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The Difference Between a Couch and a Sofa: What to Know

Illustration for article titled Knowing the Difference Between a Couch and a Sofa Can Make Furniture Shopping Easier

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That big piece of upholstered furniture in your living room, where multiple people can sit at a time, and is probably positioned based on the TV: Is it a couch or a sofa? This may sound like one of those regional language questions (like “soda” vs. “pop” vs. “Coke”), but in this case, a couch and a sofa are actually two different pieces of furniture. Here’s what you need to know about what sets the two types of seating apart.

The difference between a couch and a sofa

Though we may use the terms interchangeably now, couches and sofas didn’t start out as the same type of furniture. Here’s Meghan Overdeep from Southern Living with a quick history lesson:

Historically speaking, couch and sofa are two different things. The term “couch” is believed to have come from the French word “couche,” which is used to describe “a piece of furniture with no arms used for lying.” On the other hand, Merriam-Webster defines a “sofa” as “a long, upholstered seat usually with arms and a back, and often convertible into a bed.”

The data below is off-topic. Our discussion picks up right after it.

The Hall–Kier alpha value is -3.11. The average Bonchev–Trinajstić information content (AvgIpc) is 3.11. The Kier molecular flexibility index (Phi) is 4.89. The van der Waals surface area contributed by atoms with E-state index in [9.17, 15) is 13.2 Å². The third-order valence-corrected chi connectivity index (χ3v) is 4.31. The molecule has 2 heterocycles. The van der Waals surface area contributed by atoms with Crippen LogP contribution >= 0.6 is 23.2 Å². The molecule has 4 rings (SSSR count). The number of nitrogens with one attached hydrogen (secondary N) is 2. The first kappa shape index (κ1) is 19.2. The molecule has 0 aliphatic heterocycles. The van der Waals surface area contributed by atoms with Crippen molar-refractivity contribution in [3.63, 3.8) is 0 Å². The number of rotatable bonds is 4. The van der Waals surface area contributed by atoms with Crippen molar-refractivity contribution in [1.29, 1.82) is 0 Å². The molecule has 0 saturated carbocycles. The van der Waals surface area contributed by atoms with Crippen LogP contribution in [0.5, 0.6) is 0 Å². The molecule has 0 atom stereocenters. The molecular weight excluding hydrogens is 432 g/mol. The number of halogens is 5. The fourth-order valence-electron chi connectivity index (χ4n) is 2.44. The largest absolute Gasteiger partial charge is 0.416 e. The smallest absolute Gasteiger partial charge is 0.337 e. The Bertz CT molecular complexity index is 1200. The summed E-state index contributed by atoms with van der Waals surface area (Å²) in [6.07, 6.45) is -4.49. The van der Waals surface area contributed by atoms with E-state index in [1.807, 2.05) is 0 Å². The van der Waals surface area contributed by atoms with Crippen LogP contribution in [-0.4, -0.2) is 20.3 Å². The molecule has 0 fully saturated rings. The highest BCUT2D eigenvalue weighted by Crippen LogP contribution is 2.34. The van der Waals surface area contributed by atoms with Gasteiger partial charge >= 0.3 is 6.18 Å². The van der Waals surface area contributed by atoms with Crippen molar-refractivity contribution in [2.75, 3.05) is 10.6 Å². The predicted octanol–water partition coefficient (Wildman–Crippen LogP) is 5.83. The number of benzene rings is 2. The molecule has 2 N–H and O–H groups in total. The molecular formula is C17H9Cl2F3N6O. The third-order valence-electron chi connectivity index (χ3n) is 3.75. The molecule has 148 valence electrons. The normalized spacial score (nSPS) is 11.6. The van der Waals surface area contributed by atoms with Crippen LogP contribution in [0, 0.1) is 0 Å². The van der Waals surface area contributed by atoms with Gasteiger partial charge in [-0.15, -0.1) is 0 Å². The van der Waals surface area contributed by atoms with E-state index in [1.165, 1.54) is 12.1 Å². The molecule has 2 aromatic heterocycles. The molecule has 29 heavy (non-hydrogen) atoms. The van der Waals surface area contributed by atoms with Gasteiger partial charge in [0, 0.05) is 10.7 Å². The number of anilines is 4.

In the old days, it seems that the difference between a couch and a sofa had to do with arms—or lack thereof. Which means, technically speaking, “sofa” is the correct term.

But today, most people outside the furniture and design professions don’t draw a distinction between the two items.

What to know when furniture shopping

Though trips to a furniture or department store are no longer the only ways to purchase couches and sofas, some people do prefer to test one out before buying it—even if they did their initial shopping online. And it may seem like there are endless options when it comes to couches/sofas, but once you have a specific size, style, or price range in mind, you may find that your choices are more limited than you thought.

So if you’re searching for a couch to fit your needs and coming up short, try doing the search using the term “sofa” instead. At this point, even furniture manufacturers use the words interchangeably, so the product description may not match the historical arms/no arms distinction (though it can come in particularly handy when shopping for vintage furniture).

But if you’re lucky enough to be working with a professional interior designer, or shopping at a higher-end furniture store, there’s a better chance that they’ll use the word according to their original meaning.

Another tip: If you’re looking to buy a loveseat (a small sofa that accommodates two people) or a sectional, they may be listed under the “sofa” category on furniture websites.

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